As C.S. Lewis wrote: “Men became scientific because they expected law in nature, and they expected law in nature because they believed in a lawgiver.” John Lennox writes that faith always played a foundational role in science for precisely this reason. “Dawkins is simply wrong,” he says. “Faith is simply inseparable from the scientific endeavour. Gödel’s Second Theorem gives further evidence for this: you cannot even do mathematics without faith in its consistency—and it has to be faith because the consistency of mathematics cannot be proved.”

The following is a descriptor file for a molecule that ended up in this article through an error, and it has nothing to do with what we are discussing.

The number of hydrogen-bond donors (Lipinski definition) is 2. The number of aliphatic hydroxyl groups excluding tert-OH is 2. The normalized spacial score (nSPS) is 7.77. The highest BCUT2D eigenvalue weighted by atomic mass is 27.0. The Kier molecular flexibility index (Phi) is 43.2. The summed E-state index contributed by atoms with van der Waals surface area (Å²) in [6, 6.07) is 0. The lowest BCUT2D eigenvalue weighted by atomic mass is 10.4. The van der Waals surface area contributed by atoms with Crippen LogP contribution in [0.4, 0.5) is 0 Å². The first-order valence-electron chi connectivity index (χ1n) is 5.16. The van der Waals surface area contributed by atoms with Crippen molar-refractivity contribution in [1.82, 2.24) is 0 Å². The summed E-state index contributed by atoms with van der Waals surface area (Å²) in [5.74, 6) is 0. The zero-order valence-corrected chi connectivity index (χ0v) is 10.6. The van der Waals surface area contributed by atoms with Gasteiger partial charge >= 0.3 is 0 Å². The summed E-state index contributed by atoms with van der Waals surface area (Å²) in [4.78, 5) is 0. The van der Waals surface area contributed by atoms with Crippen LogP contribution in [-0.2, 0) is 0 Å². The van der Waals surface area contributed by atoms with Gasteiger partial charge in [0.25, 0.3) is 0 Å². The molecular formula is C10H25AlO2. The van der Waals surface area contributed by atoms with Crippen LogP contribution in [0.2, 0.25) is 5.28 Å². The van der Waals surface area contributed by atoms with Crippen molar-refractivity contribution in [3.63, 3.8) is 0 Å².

The philosopher Professor John Haldane points out the similarities between the religious and scientific approaches: “Thus science is faith-like in resting upon ‘creedal’ presuppositions, and inasmuch as these relate to the order and intelligibility of the universe they also resemble the content of a theistic conception of the universe as an ordered creation. Furthermore, it seems that the theist carries the scientific impulse further by pressing on with the question of how perceived order is possible, seeking the most fundamental descriptions-cum-explanations of the existence and nature of the universe.”
View Full Article
Gavin Stoffberg
March 14th, 2018
3:03 PM
Thanks for a great article. Loved it!

Madge Hirsch
March 14th, 2018
10:03 AM